Protective Orders are more than "just a piece of paper" - 14 News, WFIE, Evansville, Henderson, Owensboro

Protective Orders are more than "just a piece of paper"

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EVANSVILLE, IN (WFIE) -
Reports of individuals being arrested for violating protective orders have made headlines in Evansville. 

Many times those suspects are out of jail just as quickly as they were locked up. 

14 News asked local law enforcement officials if protective orders are effective and are they still relevant?

Our investigation revealed dozens of protective orders and no contact orders are filed and broken every week. 

Victims told 14 News that protective orders "are nothing more than a piece of paper" and they don't truly have the power to protect a person. 

In part, that is true. But in the eyes of the law, a protective order is a binding document and if it is violated, criminal charges will follow.

"We do hear that it's just a piece of paper," Robyn Mastison said. 

Mastison works with victims of crimes on a daily basis.

"But without that piece of paper, which was issued by a judge who ordered that, we cannot file additional charges," Mastison added. 

She explained, protective orders and no contact orders are a tool to protect people.  

According to the Vanderburgh County Clerk's Office, more than 1800 protective orders were filed in the county last year. 

"People need to take no contact orders and protective orders very seriously," Mastison said.

Individuals that violate those orders can be charged with invasion of privacy.

And that's exactly what happened when Evansville Police say former Officer Steve Hicks violated a protective order filed by his ex-girlfriend.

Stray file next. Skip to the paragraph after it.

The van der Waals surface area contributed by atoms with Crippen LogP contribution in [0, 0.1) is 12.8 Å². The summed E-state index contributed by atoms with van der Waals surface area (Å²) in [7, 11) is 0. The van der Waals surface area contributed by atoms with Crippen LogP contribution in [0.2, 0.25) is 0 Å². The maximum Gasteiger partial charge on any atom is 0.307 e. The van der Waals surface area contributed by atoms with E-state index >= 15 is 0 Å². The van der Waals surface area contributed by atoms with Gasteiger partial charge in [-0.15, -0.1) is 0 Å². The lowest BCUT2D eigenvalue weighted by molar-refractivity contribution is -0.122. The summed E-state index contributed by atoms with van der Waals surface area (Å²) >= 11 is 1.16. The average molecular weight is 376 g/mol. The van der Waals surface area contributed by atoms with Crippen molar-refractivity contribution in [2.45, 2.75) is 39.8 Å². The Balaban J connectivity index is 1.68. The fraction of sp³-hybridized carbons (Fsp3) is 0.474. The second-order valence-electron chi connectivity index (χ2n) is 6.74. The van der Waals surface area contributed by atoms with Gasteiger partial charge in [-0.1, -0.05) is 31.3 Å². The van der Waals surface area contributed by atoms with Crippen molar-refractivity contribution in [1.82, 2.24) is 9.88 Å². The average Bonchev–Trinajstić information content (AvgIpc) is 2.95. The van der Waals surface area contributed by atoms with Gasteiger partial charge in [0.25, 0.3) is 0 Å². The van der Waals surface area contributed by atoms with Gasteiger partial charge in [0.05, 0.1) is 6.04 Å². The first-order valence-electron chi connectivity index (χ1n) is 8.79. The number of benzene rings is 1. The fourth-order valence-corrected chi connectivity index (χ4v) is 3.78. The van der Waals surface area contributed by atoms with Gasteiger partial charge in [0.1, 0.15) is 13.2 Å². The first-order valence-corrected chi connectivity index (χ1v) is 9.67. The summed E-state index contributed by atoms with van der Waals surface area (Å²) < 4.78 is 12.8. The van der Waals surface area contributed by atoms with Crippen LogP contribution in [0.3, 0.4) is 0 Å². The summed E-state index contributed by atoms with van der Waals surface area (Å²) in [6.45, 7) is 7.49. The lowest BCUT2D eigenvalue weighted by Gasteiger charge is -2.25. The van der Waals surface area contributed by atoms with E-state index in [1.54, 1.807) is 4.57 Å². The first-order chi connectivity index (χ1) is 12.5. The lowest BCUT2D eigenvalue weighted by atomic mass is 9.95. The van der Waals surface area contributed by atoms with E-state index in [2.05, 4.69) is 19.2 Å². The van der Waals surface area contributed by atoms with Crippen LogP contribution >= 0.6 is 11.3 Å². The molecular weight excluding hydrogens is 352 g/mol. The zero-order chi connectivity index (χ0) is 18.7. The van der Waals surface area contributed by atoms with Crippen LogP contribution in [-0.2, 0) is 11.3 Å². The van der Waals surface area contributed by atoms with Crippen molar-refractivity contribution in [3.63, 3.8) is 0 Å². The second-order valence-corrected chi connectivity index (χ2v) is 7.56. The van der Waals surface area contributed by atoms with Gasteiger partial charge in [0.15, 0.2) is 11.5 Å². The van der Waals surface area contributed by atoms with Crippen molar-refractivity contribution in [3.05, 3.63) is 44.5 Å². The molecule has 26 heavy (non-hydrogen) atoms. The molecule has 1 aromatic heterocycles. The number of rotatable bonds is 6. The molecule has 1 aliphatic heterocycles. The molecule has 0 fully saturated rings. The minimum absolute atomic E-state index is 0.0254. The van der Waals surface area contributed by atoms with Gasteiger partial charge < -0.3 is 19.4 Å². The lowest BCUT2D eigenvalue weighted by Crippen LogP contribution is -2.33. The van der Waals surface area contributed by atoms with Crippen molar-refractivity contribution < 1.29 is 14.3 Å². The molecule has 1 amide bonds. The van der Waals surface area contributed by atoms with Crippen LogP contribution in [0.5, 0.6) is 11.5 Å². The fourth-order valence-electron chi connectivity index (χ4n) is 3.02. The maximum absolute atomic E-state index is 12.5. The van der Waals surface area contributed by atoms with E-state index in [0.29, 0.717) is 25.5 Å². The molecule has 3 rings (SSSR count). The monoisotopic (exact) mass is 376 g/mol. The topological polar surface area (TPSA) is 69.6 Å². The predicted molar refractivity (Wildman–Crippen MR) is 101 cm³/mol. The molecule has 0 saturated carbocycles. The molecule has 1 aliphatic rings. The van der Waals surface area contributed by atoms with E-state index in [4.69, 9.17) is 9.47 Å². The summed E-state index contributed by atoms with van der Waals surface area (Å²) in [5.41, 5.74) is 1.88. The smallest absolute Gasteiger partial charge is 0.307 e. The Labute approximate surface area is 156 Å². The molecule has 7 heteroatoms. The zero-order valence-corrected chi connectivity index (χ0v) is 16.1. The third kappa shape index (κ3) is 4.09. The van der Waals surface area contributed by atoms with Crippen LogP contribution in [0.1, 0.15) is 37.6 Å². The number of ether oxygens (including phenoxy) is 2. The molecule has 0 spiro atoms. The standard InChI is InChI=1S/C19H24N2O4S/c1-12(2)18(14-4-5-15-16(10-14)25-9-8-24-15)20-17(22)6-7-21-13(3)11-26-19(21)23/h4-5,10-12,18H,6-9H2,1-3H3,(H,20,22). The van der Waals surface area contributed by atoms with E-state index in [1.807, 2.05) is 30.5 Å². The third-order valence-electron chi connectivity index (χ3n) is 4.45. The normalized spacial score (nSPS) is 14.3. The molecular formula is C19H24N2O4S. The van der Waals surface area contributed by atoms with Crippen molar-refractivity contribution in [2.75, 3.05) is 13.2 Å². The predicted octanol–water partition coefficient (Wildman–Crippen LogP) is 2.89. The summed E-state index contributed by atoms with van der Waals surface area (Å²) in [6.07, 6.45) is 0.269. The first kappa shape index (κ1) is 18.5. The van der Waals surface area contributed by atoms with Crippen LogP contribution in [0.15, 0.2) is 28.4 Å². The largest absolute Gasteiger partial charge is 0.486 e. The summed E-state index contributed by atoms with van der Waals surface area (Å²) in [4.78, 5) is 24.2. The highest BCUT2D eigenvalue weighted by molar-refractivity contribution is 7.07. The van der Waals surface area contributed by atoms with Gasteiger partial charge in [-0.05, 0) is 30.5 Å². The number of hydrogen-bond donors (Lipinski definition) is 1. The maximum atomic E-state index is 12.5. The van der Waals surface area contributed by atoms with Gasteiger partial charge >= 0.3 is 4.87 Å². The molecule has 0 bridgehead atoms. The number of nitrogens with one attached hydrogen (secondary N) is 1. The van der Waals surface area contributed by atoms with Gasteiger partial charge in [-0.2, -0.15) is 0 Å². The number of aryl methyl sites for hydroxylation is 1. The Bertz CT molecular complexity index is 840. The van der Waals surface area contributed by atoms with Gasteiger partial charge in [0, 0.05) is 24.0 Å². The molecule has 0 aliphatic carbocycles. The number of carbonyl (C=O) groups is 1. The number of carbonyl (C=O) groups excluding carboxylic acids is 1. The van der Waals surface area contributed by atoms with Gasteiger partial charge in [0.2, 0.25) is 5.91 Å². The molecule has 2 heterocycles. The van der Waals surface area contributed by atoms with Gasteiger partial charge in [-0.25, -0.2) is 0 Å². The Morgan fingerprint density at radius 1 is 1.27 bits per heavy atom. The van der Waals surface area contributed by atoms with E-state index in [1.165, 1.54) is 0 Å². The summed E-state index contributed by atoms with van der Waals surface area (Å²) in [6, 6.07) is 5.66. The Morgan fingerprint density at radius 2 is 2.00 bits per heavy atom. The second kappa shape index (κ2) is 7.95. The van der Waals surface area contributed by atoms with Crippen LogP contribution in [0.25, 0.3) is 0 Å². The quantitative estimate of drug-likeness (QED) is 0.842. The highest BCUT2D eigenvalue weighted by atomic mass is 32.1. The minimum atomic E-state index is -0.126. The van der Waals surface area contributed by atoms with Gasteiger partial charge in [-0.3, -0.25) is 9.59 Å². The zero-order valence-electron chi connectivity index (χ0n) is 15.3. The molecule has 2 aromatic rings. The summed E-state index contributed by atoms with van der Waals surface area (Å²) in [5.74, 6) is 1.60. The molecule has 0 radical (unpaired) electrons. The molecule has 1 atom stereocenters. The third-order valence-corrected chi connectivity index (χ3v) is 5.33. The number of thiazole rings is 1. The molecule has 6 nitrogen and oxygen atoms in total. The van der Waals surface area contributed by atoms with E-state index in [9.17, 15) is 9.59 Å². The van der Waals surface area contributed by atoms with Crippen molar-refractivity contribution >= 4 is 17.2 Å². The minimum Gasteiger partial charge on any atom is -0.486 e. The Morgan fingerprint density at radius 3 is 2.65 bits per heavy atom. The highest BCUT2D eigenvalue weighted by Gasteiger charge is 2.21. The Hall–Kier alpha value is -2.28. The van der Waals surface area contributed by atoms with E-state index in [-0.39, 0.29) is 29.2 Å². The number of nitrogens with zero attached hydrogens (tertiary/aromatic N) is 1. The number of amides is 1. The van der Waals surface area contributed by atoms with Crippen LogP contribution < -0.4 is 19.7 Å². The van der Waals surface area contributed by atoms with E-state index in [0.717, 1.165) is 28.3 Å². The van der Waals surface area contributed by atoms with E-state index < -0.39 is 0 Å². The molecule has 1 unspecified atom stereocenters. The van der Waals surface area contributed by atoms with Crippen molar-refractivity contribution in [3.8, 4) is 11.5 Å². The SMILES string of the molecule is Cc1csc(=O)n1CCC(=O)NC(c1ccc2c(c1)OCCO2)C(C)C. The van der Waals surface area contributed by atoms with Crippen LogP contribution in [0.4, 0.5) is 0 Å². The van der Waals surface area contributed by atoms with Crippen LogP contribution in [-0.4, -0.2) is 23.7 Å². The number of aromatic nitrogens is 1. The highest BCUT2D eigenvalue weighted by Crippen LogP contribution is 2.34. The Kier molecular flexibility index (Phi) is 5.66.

Invasion of privacy is an A Misdemeanor.

"The possible penalty is up to a year in jail, and with a pretty substantial fine is also a possibility," Deputy Prosecutor Levi Burkett explained.

"The reality is, invasion of privacy violators, don't get put into jail for a year," Burkett added. 

But in the case of Terry Daugherty, police said he was violating a protective order when they were called to a home near Pollack last month.

Daugherty was shot by police after he threatened to kill a woman and himself. He is still in the hospital and charges are pending.  

Prosecutors said the majority of protective orders are respected. 

So far this year, 410 protective orders have been filed in Vanderburgh County.

The prosecutor's office has filed charges for violating a protective order in 44 cases. About 10% of the protective orders have been violated. 

"I think it is absolutely necessary that they do get filed. With that court order, it allows police to enforce it," Burkett said. 

Protective orders can be filed at the courthouse and they become effective immediately. 

Officials with Albion Fellows Bacon Center assist victims in filing protective orders. For more information about Albion's services, click here.  

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